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Should Doctors Embrace Home Remedies?

Should Doctors Embrace Home Remedies?
Copyright Graedon

Scientists often dismiss home remedies as bogus because there is no explanation for how they might work. Doctors like drugs because the pharmaceutical companies often have plausible explanations for the “mechanism of action” and clinical trial data to demonstrate effectiveness. But perhaps it is time for doctors to start to embrace home remedies. After all, for thousands of years such treatments were all healers had.

So-called old wives’ tales rarely get tested. They depend on experience and word of mouth, which can be unreliable. But just because we don’t know how something works doesn’t mean it’s ineffective.

The New Science of Muscle Cramps:

Take muscle cramps as an example. Modern medicine has long held to the explanation that these are caused by dehydration or electrolyte (mineral) imbalances. Despite the fact that such mechanisms have been discredited by research, coaches and sports medicine professionals have clung to this concept (British Journal of Sports Medicine, June, 2009).

Strong Flavors May Be the Key!

There are currently no FDA-approved drugs to relieve muscle cramps that occur during exercise or at night. The old wives have a number of remedies to offer, all of them rather pungent. The bitter flavor of quinine, the acid of vinegar or pickle juice and the sharp taste of mustard all have been recruited for easing muscle cramps.

We have received testimonials from cyclists who carry packets of mustard in their pockets to counteract cramping on long rides. They insist that it works within minutes. Coaches use pickle juice for football players. And people who experience nighttime leg cramps often find that tonic water or yellow mustard can relieve them.

Health professionals are skeptical because 1) there has never been a good explanation and 2) the effect is so fast that it defies their understanding of physiology and pharmacology. That’s because they assume the active ingredients must be absorbed into the blood stream and exert an effect through hydration or rebalancing electrolytes. That takes a long time-much longer, at least, than the two or three minutes most people report.

Scientific Explanation for Leg Cramp Cures:

Two prominent neurobiologists, one a Nobel Prize winner, have come up with an alternate explanation for why muscles cramp. They were kayaking in the ocean miles from Cape Cod when each experienced severe muscle cramps in their forearms, making it extremely difficult to paddle. Once they made it back to land they began studying the cause and cure for cramps.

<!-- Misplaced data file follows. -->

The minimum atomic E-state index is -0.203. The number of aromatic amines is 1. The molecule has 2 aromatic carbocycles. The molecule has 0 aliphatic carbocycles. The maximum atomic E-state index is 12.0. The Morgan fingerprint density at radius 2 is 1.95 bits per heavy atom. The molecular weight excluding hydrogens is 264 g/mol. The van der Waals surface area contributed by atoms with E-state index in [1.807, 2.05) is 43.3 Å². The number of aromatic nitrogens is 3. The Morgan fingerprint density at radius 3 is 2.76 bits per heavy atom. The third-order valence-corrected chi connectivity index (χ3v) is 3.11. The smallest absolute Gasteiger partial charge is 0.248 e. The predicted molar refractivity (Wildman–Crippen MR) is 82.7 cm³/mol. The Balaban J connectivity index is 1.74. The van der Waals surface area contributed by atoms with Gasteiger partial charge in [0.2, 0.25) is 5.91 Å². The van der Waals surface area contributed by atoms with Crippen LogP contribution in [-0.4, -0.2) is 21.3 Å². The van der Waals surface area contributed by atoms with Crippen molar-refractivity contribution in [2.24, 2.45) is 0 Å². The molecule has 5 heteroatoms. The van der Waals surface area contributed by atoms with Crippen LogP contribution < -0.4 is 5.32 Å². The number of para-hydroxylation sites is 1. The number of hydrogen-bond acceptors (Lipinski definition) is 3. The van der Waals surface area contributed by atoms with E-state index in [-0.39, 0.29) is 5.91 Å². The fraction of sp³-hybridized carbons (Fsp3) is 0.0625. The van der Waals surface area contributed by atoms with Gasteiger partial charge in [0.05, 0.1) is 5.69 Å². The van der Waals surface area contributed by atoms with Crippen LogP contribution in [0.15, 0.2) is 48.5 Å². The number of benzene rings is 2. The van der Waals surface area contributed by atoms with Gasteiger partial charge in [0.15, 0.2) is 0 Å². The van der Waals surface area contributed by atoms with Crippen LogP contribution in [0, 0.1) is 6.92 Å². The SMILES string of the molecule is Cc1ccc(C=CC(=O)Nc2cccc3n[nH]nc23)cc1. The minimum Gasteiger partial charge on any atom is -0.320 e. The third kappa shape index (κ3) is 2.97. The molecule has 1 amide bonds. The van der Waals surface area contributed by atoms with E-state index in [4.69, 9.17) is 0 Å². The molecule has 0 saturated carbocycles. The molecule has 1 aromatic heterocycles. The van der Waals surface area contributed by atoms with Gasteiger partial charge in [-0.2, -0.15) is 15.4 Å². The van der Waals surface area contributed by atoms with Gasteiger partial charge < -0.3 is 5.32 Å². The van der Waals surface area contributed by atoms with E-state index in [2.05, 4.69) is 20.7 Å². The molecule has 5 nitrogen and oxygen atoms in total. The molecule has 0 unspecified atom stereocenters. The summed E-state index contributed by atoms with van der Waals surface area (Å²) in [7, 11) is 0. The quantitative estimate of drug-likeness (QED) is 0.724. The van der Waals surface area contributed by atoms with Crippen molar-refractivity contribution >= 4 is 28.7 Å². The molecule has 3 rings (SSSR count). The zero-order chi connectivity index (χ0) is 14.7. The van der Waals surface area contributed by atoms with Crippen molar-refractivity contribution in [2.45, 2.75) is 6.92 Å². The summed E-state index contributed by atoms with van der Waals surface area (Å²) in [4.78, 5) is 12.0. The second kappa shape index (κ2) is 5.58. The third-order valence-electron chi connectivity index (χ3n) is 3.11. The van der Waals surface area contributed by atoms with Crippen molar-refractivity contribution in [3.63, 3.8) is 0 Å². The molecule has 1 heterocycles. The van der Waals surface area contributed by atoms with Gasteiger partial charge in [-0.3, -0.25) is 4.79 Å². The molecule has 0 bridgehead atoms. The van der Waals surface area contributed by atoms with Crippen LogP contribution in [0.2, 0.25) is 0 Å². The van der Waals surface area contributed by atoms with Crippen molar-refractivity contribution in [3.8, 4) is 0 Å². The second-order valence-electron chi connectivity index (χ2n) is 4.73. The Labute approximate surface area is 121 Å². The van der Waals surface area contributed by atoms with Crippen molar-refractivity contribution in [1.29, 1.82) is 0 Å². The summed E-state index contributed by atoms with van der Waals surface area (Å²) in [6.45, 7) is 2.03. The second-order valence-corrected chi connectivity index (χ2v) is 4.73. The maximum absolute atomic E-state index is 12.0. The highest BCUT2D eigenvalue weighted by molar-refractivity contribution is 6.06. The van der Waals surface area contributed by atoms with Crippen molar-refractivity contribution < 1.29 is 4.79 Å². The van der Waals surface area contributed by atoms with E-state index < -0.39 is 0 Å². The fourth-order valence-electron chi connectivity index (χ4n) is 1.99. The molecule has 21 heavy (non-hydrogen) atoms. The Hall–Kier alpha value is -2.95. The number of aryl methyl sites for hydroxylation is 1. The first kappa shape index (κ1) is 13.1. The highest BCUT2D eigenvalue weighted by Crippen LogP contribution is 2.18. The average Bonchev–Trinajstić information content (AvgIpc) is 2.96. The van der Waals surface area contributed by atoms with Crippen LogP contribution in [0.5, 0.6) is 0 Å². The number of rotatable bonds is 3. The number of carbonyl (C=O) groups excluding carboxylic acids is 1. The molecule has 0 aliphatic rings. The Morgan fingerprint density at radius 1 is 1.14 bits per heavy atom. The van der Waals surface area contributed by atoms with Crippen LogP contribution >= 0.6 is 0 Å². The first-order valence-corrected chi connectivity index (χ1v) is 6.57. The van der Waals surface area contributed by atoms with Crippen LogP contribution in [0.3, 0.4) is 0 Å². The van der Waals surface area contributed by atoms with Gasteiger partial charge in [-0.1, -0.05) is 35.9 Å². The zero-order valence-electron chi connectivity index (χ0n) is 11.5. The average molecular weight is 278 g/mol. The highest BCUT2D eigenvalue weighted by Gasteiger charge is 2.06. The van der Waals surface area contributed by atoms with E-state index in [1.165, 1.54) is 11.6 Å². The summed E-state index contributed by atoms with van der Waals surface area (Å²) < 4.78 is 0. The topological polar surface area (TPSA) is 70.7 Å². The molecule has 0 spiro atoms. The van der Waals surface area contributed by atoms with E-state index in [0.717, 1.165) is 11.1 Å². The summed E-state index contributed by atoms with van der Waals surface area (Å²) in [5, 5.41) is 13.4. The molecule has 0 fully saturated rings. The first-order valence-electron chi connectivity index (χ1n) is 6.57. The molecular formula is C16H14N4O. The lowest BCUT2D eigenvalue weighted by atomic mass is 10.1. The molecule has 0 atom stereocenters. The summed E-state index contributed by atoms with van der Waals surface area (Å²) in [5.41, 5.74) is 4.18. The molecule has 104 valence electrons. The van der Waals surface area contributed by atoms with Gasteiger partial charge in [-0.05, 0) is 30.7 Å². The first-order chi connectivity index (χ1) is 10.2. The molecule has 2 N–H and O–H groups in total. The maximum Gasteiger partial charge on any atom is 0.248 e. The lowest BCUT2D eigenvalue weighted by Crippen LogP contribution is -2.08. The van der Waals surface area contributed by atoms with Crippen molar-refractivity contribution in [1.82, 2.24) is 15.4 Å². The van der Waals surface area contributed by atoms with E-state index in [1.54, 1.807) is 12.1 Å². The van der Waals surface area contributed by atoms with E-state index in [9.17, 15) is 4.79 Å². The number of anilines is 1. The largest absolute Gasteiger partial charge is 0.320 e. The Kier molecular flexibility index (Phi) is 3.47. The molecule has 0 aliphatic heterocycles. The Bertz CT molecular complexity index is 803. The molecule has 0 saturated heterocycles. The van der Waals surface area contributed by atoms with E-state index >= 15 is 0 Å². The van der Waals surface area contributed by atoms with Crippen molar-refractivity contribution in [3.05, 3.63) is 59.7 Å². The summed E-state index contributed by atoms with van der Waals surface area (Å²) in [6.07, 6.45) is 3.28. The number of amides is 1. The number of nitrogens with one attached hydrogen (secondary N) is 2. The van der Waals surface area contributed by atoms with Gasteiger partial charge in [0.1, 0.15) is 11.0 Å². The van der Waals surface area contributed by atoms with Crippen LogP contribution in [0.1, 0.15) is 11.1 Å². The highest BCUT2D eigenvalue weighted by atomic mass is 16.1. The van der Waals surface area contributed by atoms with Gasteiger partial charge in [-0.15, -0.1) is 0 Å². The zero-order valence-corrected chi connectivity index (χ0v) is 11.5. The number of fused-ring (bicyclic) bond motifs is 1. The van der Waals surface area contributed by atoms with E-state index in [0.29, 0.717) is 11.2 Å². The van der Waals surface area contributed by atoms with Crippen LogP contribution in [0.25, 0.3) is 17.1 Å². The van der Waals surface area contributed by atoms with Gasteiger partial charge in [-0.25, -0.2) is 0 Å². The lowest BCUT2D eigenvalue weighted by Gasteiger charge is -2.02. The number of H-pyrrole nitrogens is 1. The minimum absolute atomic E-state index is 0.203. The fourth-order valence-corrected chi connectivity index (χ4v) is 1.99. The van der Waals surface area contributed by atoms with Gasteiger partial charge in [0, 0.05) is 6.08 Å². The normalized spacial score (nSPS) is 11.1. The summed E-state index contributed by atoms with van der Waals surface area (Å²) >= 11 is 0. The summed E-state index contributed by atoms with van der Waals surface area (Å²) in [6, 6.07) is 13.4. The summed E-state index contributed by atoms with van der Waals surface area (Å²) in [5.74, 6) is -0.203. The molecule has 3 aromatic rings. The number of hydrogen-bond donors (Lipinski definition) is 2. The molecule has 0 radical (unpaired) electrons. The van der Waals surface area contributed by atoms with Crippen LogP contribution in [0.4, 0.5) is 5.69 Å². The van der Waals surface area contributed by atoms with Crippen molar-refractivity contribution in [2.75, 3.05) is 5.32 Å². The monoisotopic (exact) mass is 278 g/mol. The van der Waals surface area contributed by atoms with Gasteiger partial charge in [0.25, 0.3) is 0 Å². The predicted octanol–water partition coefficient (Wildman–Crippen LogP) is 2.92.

What they discovered was a game changer. Cramps are triggered by misfiring motor neurons.

The neuroscientists found that stimulating taste-sensing neurons in the mouth, throat and stomach could reverse the inappropriate motor nerve activity causing muscle cramps. They tested a number of substances and settled on a combination of cinnamon, ginger and hot pepper in a drink they are now selling as HotShot.

Because the neuroscientists have evidence and are distinguished researchers at Harvard and Rockefeller Universities, health professionals are not likely to laugh at their muscle cramp remedy. Doctors might even embrace home remedies like this now that there is actual science to support the testimonial reports.

We hope that this example opens minds to the possibility that there might be explanations for other unusual home remedies, such as soap under the bottom sheet to prevent leg cramps or Vicks VapoRub smeared on the soles of the feet to stop a persistent cough.

You can read more about such unproven approaches in our book, Quick & Handy Home Remedies, available at www.PeoplesPharmacy.com.

 

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About the Author
Joe Graedon is a pharmacologist who has dedicated his career to making drug information understandable to consumers. His best-selling book, The People’s Pharmacy, was published in 1976 and led to a syndicated newspaper column, syndicated public radio show and web site. In 2006, Long Island University awarded him an honorary doctorate as “one of the country's leading drug experts for the consumer.” .
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